Little Owl (Athene noctua)



Little Owl © Simon Booth

Little Owl © Simon Booth

Little Owls were found in 208 tetrads in winter. In 54 of them the species had not been recorded in the breeding season, whilst there were 168 tetrads with breeding season presence where it was not found in winter. There was no consistent pattern to these seasonal changes, except perhaps for a withdrawal from the highest land. These bald statistics seem to counter the normal view that Little Owls are sedentary. Nationally, the median dispersal distances of ringed birds are 2 km for adults and 7 km for birds ringed as chicks (Migration Atlas). It could be that birds were under-recorded, but the BTO Winter Atlas regards them as being ‘more easily located in winter than the other British owls’, with birds often seen in daylight and calling frequently, especially in late winter.

The winter habitat codes show 72% of records on farmland, mostly grassland and hedgerows, with 15% human sites and 10% woodland. There were only four records each in scrub or semi-natural grassland, with none on saltmarsh. They depend on trees for winter shelter as much as for nesting, with birds less often occupying isolated buildings and cavities like rabbit burrows, perhaps accounting for their scarcity and absence in winter from many open areas including saltmarsh (BTO Winter Atlas). An inability to tolerate prolonged periods of ice and snow cover excludes them from many upland areas.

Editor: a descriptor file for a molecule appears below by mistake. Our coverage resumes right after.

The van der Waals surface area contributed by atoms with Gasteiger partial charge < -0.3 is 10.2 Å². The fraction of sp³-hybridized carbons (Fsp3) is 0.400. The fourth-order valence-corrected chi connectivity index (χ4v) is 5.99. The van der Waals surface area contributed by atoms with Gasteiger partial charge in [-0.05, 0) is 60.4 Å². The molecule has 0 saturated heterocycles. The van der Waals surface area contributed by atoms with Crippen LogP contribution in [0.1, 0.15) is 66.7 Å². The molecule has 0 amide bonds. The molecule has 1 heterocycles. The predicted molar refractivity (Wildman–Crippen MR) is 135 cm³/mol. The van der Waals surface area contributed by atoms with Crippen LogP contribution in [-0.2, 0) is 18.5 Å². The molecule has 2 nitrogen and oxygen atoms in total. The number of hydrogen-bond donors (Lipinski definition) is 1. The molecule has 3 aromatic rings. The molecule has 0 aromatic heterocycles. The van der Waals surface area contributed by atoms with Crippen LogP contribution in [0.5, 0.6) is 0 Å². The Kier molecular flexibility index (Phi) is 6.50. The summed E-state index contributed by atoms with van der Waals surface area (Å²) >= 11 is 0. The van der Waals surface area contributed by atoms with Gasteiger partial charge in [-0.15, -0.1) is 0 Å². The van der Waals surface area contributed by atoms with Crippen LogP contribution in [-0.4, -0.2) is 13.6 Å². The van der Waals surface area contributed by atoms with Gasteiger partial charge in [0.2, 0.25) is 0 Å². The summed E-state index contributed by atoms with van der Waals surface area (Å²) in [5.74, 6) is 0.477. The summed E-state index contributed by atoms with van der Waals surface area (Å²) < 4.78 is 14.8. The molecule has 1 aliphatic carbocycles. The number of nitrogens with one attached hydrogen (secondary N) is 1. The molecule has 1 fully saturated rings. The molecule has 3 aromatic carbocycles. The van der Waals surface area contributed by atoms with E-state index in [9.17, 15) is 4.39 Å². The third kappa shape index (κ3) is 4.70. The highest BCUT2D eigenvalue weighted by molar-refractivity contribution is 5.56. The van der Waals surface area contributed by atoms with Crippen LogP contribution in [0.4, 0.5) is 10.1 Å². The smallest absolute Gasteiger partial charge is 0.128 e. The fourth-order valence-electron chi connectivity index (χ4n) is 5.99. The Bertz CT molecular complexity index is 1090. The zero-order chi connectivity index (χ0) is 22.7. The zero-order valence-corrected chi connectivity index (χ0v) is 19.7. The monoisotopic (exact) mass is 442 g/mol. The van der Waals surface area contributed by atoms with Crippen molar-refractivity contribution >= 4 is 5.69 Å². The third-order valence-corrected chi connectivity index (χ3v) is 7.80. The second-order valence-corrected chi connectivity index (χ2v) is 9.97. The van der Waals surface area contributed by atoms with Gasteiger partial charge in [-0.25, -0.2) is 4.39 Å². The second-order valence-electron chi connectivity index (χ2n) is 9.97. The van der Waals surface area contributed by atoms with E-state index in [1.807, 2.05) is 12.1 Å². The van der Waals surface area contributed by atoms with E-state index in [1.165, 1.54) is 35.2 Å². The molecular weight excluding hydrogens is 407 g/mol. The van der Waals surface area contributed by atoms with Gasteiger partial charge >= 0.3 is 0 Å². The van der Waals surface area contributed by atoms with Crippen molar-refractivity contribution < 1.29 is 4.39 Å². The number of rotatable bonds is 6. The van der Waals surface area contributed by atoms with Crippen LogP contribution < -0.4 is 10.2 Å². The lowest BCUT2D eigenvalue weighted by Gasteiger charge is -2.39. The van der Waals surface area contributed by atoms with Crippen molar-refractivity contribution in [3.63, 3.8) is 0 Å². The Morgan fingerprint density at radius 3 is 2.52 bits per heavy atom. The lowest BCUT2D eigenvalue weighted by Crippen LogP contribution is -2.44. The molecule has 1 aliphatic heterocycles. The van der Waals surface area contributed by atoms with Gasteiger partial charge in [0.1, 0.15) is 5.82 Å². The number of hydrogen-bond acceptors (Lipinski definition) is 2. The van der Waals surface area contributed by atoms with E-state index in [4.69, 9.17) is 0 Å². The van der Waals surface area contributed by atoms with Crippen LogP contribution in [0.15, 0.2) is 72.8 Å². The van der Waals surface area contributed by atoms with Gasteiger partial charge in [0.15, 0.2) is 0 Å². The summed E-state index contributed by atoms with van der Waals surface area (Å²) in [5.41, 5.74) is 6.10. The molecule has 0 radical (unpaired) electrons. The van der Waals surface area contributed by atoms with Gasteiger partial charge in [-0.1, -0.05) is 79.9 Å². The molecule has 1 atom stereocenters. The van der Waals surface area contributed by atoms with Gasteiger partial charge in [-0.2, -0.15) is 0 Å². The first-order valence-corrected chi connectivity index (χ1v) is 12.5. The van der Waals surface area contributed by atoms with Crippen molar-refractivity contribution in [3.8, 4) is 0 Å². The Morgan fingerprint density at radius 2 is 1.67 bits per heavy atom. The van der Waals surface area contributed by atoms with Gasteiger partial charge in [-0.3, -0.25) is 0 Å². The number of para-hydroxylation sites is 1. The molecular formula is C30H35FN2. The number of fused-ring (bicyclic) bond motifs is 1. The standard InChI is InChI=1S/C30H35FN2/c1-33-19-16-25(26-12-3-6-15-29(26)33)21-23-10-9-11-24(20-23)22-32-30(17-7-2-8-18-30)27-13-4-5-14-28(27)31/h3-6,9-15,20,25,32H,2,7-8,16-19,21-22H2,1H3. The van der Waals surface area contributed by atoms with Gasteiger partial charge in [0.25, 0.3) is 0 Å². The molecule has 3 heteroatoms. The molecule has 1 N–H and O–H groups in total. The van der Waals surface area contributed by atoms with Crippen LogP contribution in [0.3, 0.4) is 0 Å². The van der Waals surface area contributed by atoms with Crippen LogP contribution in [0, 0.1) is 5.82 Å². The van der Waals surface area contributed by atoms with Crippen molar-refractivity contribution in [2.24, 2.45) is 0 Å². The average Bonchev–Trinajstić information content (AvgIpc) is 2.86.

Fieldworkers submitted 140 counts of Little Owls in winter, mostly of one or two birds, but four records of three birds and three counts of four birds, in 2004/ 05 at Hockenhull Platts (SJ46S) and in 2005/ 06 near Burton (SJ37H) and near Tabley (SJ77J).

We have little indication of the Little Owl’s former status in the county. Coward and Oldham treated it with the disdain that introduced species often induce. Boyd noted their rapid colonisation of mid-Cheshire from about 1926, but did not comment on their winter distribution, and Bell (1962) added nothing beyond quoting some fifty-year-old records.

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